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BACKGROUND Progressive brain atrophy is associated with the corticobasal degeneration syndrome (CBDS) and progressive supranuclear palsy (PSP). Regional differences in brain atrophy may reflect the clinical features of disease. OBJECTIVE To quantify the structural neuroanatomical differences between CBDS and PSP. DESIGN A survey of neurologic deficits(More)
  • Sandra Almeida, Eduardo Gascon, Hélène Tran, Hsin Jung Chou, Tania F. Gendron, Steven DeGroot +9 others
  • 2013
The recently identified GGGGCC repeat expansion in the noncoding region of C9ORF72 is the most common pathogenic mutation in patients with frontotemporal dementia (FTD) or amyotrophic lateral sclerosis (ALS). We generated a human neuronal model and investigated the pathological phenotypes of human neurons containing GGGGCC repeat expansions. Skin biopsies(More)
OBJECTIVE To describe the phenotype of patients with C9FTD/ALS (C9ORF72) hexanucleotide repeat expansion. METHODS A total of 648 patients with frontotemporal dementia (FTD)-related clinical diagnoses and Alzheimer disease (AD) dementia were tested for C9ORF72 expansion and 31 carried expanded repeats (C9+). Clinical and neuroimaging data were compared(More)
Frontotemporal lobar degeneration (FTLD) often overlaps clinically with corticobasal syndrome (CBS) and progressive supranuclear palsy (PSP), both of which have prominent eye movement abnormalities. To investigate the ability of oculomotor performance to differentiate between FTLD, Alzheimer's disease, CBS and PSP, saccades and smooth pursuit were measured(More)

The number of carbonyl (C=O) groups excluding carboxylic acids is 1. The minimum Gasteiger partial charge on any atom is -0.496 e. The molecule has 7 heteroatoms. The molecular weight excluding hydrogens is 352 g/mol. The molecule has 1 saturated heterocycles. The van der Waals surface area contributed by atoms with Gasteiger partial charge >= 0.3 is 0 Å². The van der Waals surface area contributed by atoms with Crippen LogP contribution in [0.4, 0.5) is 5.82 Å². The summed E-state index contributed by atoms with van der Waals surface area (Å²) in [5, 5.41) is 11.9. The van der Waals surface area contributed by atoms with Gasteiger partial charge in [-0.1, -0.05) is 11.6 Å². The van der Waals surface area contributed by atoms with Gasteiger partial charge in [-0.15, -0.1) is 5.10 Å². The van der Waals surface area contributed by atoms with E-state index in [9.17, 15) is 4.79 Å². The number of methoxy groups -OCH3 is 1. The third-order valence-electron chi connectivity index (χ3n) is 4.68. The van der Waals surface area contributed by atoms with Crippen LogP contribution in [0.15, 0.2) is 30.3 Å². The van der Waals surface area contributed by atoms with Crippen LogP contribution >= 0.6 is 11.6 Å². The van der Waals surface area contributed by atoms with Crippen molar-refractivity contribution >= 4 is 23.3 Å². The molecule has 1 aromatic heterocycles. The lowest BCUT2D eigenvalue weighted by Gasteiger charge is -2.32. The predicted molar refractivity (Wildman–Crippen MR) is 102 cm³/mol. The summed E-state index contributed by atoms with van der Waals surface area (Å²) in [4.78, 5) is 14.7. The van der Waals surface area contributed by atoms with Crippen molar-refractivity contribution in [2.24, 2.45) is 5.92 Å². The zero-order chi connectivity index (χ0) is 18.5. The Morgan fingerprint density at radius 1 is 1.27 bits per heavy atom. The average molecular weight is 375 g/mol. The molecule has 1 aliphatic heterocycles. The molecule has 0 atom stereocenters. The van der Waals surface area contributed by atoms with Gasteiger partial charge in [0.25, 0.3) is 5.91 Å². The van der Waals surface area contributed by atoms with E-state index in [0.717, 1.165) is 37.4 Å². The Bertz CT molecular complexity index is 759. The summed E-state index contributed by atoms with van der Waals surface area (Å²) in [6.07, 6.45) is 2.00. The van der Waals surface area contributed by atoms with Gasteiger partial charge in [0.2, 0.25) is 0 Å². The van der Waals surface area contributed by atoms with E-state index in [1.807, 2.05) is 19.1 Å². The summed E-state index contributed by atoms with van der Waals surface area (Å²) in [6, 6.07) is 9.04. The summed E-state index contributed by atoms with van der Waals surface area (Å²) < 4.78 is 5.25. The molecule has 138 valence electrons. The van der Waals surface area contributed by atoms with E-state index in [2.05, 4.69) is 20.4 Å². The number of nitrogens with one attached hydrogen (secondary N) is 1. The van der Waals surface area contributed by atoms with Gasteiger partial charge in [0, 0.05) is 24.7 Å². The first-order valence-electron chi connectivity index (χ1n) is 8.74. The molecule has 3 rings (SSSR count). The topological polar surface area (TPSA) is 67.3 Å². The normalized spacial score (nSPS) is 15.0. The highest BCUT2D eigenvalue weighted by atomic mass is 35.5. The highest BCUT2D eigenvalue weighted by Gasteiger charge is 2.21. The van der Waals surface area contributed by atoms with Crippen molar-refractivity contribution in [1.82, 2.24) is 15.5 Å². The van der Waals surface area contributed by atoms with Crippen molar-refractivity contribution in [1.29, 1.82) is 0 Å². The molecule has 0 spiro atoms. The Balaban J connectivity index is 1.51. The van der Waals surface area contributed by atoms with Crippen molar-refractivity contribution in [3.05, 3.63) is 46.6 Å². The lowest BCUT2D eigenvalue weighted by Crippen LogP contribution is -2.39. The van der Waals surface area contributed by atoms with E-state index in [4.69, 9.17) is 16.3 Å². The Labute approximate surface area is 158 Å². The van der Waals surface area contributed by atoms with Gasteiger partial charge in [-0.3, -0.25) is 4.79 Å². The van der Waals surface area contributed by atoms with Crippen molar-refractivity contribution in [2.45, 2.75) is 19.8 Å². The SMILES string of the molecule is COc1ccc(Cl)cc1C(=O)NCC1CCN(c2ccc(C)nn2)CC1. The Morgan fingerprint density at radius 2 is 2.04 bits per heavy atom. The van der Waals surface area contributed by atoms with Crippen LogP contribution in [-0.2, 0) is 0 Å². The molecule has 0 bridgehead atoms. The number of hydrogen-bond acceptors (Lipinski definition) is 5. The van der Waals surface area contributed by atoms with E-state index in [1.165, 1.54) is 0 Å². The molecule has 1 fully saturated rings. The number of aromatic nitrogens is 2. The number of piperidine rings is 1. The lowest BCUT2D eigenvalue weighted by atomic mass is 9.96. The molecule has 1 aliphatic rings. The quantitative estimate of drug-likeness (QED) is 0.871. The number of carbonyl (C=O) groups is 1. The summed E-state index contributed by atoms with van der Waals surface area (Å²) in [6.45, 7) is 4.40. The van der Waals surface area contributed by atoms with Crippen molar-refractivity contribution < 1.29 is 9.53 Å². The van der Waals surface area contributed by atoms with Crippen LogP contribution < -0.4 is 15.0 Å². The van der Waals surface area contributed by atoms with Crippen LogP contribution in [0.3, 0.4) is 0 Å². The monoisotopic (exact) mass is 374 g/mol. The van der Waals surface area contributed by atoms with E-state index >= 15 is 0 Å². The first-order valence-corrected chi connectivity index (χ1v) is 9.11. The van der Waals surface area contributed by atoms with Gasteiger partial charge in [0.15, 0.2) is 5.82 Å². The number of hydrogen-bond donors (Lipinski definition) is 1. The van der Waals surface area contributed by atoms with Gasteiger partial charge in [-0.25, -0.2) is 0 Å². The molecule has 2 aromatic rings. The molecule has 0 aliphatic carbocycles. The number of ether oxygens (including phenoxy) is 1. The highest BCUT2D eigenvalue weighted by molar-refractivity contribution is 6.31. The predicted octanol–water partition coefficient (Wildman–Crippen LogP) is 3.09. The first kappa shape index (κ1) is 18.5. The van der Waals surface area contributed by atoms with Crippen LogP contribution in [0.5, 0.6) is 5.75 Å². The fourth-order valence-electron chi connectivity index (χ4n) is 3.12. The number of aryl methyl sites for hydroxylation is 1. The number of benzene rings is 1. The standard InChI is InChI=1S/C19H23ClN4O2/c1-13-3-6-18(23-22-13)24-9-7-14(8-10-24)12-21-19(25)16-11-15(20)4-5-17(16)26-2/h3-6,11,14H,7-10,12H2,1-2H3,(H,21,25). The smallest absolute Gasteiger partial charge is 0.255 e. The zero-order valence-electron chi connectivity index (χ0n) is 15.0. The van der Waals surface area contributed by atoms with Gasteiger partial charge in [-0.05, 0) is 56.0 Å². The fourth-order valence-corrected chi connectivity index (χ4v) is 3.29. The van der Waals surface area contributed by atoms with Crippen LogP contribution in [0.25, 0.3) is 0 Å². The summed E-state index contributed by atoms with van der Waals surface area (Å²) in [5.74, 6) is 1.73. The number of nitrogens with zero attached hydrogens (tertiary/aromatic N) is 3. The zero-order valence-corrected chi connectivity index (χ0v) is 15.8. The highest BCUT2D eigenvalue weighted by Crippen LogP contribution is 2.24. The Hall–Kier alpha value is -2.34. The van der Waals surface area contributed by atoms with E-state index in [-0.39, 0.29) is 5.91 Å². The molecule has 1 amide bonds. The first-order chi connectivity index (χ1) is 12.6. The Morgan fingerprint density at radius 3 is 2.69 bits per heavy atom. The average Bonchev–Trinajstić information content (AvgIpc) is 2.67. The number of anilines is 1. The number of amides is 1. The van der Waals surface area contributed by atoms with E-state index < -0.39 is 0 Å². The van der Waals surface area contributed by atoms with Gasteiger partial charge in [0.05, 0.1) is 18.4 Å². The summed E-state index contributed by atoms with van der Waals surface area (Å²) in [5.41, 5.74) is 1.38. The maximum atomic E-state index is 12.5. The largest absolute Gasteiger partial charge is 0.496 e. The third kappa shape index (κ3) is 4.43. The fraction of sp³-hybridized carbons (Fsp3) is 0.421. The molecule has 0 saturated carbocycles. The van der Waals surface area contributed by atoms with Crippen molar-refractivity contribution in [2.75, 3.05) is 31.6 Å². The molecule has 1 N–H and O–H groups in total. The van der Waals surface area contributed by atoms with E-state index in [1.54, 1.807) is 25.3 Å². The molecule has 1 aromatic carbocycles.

OBJECTIVE To compare deformation-based maps of local anatomical size between subjects with frontotemporal dementia (FTD) and healthy subjects to identify regions of the brain involved in FTD. DESIGN Structural magnetic resonance images were obtained from 22 subjects with FTD and 22 cognitively normal, age-matched controls. We applied deformation-based(More)
BACKGROUND Some patients meeting behavioural variant frontotemporal dementia (bvFTD) diagnostic criteria progress slowly and plateau at mild symptom severity. Such patients have mild neuropsychological and functional impairments, lack characteristic bvFTD brain atrophy and have thus been referred to as bvFTD 'phenocopies' or slowly progressive (bvFTD-SP).(More)
Apolipoprotein epsilon4 (apoE4) has been strongly linked with Alzheimer's disease (AD) and contributes to several other neurological disorders. We investigated the influence of epsilon4 allele carrier status on the pattern of gray matter atrophy and disease severity in 51 patients with probable AD and 31 patients with behavioral variant frontotemporal(More)
Frontotemporal degeneration (FTD) is a common cause of dementia for which there are currently no approved therapies. Over the past decade, there has been an explosion of knowledge about the biology and clinical features of FTD that has identified a number of promising therapeutic targets as well as animal models in which to develop drugs. The close(More)
Hexanucleotide repeat expansion in C9orf72 represents the most common genetic cause of familial and sporadic behavioural variant frontotemporal dementia. Previous studies show that some C9orf72 carriers with behavioural variant frontotemporal dementia exhibit distinctive atrophy patterns whereas others show mild or undetectable atrophy despite severe(More)
OBJECTIVE The objective of this study was to determine which aspects of executive functions are most affected in behavioral variant frontotemporal dementia (bvFTD) and best differentiate this syndrome from Alzheimer disease (AD). METHODS We compared executive functions in 22 patients diagnosed with bvFTD, 26 with AD, and 31 neurologically healthy controls(More)